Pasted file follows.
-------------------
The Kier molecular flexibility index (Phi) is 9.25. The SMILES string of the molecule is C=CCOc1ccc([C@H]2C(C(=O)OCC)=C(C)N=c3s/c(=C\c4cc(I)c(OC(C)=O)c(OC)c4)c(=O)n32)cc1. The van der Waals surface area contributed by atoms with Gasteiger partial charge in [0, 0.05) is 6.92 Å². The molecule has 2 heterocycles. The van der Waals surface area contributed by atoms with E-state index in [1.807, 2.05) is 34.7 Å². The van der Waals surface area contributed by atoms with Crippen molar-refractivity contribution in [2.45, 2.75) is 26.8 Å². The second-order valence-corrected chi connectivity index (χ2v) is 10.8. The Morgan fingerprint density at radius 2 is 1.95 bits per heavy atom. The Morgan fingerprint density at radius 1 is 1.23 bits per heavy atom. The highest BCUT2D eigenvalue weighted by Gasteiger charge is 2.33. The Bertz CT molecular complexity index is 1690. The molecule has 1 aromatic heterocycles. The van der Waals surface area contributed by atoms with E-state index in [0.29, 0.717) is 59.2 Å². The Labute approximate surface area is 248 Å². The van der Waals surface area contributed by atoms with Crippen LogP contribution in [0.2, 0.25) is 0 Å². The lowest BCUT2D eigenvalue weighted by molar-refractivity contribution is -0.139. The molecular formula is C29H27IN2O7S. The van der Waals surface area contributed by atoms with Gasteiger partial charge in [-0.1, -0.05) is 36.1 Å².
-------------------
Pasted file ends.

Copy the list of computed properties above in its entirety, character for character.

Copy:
The Kier molecular flexibility index (Phi) is 9.25. The SMILES string of the molecule is C=CCOc1ccc([C@H]2C(C(=O)OCC)=C(C)N=c3s/c(=C\c4cc(I)c(OC(C)=O)c(OC)c4)c(=O)n32)cc1. The van der Waals surface area contributed by atoms with Gasteiger partial charge in [0, 0.05) is 6.92 Å². The molecule has 2 heterocycles. The van der Waals surface area contributed by atoms with E-state index in [1.807, 2.05) is 34.7 Å². The van der Waals surface area contributed by atoms with Crippen molar-refractivity contribution in [2.45, 2.75) is 26.8 Å². The second-order valence-corrected chi connectivity index (χ2v) is 10.8. The Morgan fingerprint density at radius 2 is 1.95 bits per heavy atom. The Morgan fingerprint density at radius 1 is 1.23 bits per heavy atom. The highest BCUT2D eigenvalue weighted by Gasteiger charge is 2.33. The Bertz CT molecular complexity index is 1690. The molecule has 1 aromatic heterocycles. The van der Waals surface area contributed by atoms with E-state index in [0.29, 0.717) is 59.2 Å². The Labute approximate surface area is 248 Å². The van der Waals surface area contributed by atoms with Crippen LogP contribution in [0.2, 0.25) is 0 Å². The lowest BCUT2D eigenvalue weighted by molar-refractivity contribution is -0.139. The molecular formula is C29H27IN2O7S. The van der Waals surface area contributed by atoms with Gasteiger partial charge in [-0.1, -0.05) is 36.1 Å².